Table 3: Anisidine value of olive and palm oils tested in different blends at various stress conditions during three months exposure

Condition

Blend (OO:PO)

Duration (days)

Mean

0

30

60

90

Ambient

100:00

2.02

2.16

2.22

2.35

2.19

00:100

2.02

2.31

2.38

2.45

2.29

10:90

2.02

2.46

2.53

2.59

2.40

20:80

0.57

0.69

0.89

1.07

0.81

40:60

0.57

0.79

0.97

1.18

0.88

60:40

0.57

0.94

1.07

1.25

0.96

Artificial

100:00

0.65

0.73

0.97

1.16

0.88

00:100

0.65

0.81

1.02

1.24

0.93

10:90

0.65

0.96

1.17

1.31

1.02

20:80

0.72

0.86

1.04

1.25

0.97

40:60

0.72

0.95

1.13

1.32

1.03

60:40

0.72

1.13

1.22

1.42

1.12

Sunlight

100:00

0.91

0.99

1.36

1.41

1.17

00:100

0.91

1.07

1.43

1.49

1.23

10:90

0.91

1.21

1.49

1.59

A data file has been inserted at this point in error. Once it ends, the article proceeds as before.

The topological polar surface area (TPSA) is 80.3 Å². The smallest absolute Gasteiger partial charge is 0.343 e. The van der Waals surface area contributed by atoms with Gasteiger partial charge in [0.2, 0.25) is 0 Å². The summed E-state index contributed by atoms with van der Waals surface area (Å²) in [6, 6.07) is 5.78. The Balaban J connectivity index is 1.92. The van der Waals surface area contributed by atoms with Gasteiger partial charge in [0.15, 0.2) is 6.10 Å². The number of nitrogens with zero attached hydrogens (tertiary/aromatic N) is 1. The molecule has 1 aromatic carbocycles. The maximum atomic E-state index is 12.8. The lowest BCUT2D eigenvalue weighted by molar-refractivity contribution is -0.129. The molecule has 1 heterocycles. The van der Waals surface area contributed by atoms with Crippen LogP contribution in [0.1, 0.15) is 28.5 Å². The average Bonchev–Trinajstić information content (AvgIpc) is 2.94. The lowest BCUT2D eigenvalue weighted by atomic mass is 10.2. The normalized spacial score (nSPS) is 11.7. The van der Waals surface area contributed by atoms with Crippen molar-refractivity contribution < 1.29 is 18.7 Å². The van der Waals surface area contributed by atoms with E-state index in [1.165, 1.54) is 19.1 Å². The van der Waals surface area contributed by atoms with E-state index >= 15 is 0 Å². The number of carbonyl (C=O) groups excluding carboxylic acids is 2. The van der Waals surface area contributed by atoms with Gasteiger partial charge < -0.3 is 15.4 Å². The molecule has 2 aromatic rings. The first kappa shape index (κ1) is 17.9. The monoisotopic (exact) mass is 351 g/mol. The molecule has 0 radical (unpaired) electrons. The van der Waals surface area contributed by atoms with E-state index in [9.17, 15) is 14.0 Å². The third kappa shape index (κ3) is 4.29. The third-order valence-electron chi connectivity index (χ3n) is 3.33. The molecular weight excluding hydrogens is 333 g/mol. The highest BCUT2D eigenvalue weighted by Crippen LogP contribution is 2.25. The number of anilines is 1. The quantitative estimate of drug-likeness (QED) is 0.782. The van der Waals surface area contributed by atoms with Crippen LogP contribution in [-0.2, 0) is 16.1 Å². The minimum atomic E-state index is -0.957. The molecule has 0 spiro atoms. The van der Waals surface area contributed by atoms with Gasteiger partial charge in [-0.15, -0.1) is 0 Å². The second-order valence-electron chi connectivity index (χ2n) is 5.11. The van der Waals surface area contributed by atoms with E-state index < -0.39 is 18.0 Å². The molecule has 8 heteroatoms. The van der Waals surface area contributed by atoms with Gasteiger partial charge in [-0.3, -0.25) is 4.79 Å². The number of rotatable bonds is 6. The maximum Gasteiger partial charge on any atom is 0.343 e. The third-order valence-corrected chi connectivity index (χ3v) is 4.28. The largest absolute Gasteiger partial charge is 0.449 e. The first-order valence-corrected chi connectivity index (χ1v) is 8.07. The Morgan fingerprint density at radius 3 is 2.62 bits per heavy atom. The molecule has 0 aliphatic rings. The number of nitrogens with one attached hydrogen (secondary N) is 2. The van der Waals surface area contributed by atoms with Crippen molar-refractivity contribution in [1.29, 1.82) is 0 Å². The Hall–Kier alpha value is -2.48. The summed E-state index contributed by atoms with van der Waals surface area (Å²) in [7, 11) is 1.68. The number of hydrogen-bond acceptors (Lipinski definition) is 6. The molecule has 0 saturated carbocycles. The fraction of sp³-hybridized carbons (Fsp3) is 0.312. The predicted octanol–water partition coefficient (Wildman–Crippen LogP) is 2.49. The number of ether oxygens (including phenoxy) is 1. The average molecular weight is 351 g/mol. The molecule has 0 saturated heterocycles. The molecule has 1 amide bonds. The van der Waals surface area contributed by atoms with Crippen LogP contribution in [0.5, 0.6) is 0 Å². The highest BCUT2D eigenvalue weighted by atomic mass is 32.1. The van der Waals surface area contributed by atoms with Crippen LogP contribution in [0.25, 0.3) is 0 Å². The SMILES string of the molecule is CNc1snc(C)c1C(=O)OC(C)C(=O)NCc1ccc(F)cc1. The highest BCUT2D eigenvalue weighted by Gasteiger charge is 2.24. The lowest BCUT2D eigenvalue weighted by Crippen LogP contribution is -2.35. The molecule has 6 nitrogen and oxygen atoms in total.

1.30

20:80

1.22

1.32

1.43

1.52

1.37

40:60

1.22

1.42

1.53

1.63

1.45

60:40

1.22

1.56

1.66

1.76

1.55

Condition x Duration

Ambient

1.02

1.13

1.32

1.46

1.23c

Artificial

1.02

1.23

1.41

1.55

1.30b

Sunlight

1.02

1.38

1.52

1.65

1.39a

Blend x Duration

100:00

2.02

2.31

2.37

2.47

2.29a

00:100

0.57

0.81

0.98

1.17

0.88f

10:90

0.65

0.83

1.05

1.24

0.94e

20:80

0.72

0.98

1.13

1.33

1.04d

40:60

0.91

1.09

1.43

1.50

1.23c

60:40

1.22

1.43

1.54

1.64

1.46b

Mean

1.02d

1.24c

1.42b

1.56a

-

LSD value for blends: 0.02; LSD value for conditions: 0.01; LSD value for durations: 0.02; Mean in each category followed by different letters are significantly different at P≤0.05